AP noted, in relation to action three, that although the Judicial Institute have mentioned in broad terms a training pack for the judiciary post Royal Assent, judicial training is a matter for the judiciary and the Judicial Institute. Action to be closed.

Action: Programme Office to update the action tracker.

JH noted the meeting with the Chief Economist and Director General Economy has been postponed to November so there would be no update on action four until that has taken place.

In relation to action five, Chloe Riddell (CR), noted that the deadline of the end of 2023 for recommendations to Scottish Ministers is the final aim, but if work is progressing faster, they may be in a position to report earlier. In addition, the intention of The Promise Scotland is to produce recommendations, which include a fully costed model to identify how to deliver this in practice and what resources will be required. Finally, as an interim measure, The Promise Scotland is working alongside the SG to share some of the mapping work that has already been undertaken so that children, families and care experienced adults and professionals are able to easily identify advocacy and support services that are available. CR noted she will keep the Board updated and is happy to answer any additional questions in writing.

UNCRC Programme Board update

JH noted that the minutes of the meeting on 25 August 2022 stated that SG are working toward including the UNCRC Booklet in the Baby Box in the future. JH asked how soon this would be. Together’s members also suggested the UNCRC Booklet be included in the Scottish Book Trust’s Bookbug bag.

Paul Gorman (PG) noted that that SG are exploring the inclusion of the UNCRC booklet in the Baby Box but that no firm commitment has been made. The decision was taken to delay the printed publication of the booklet until such time as the UNCRC Bill receives Royal Assent to ensure the information included on the Bill is up to date. However, a digital copy will be made available in time for International Children’s day in November.

JH noted Together members continued to stress the importance of including younger children in participation and that gaps have been identified in the inclusion of 8-14 year olds in participatory activities. Together members would like the national participation guidance to include younger children. PG noted that we are looking at ways to include guidance around participation for infants and younger children.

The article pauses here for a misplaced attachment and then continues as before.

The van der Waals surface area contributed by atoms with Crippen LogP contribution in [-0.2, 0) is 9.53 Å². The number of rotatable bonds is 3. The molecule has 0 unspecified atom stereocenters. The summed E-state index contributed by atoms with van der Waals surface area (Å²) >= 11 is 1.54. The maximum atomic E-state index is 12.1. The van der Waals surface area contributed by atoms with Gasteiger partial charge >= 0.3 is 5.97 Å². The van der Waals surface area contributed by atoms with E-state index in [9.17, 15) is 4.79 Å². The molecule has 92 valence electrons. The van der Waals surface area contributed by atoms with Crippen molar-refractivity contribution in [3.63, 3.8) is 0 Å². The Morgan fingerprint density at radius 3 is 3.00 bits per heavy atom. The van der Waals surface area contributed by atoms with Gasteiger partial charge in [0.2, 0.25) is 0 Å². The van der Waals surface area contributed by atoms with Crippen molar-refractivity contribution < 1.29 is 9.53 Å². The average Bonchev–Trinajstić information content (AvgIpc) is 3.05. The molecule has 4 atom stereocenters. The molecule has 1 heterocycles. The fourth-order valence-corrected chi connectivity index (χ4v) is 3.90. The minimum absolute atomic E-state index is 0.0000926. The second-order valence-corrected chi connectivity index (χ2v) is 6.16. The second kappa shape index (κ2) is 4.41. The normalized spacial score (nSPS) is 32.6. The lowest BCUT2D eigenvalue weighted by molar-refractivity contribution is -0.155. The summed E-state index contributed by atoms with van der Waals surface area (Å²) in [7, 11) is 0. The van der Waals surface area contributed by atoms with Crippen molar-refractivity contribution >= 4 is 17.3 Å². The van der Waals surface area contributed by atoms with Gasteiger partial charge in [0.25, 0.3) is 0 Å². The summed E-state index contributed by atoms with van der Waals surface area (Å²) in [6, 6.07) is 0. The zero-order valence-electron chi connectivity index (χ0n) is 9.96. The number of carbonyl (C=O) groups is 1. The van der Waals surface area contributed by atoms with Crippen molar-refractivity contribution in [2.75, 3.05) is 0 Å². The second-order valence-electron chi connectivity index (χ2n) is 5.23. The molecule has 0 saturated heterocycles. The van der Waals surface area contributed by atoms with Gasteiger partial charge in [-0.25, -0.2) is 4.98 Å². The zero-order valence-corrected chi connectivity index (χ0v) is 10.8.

Action: PG will follow up with JH around inclusion of younger children in participation after the meeting.

JH asked what work is ongoing around mapping of advocacy services for children who aren’t care experienced e.g. children with disabilities. Ben Farrugia (BF) reiterated this, noting, that Social Work Scotland have flagged in a few recent consultation responses that the landscape is getting very confused, and with development of the National Care Service (and powers available to Ministers) could get even more so. He is concerned about the disconnect between child and adult systems. LP asked when SIB are likely to see the SG's advocacy mapping work and that her understanding was this mapping went beyond Care Experience.

PG clarified that the Children’s Rights Unit are in discussions with Promise colleagues to understand the reach of the external advocacy mapping work. 

Laura Pasternak (LP) asked if SG had an idea of timescales in relation to UK Government feedback on the proposed amendments to the UNCRC Bill?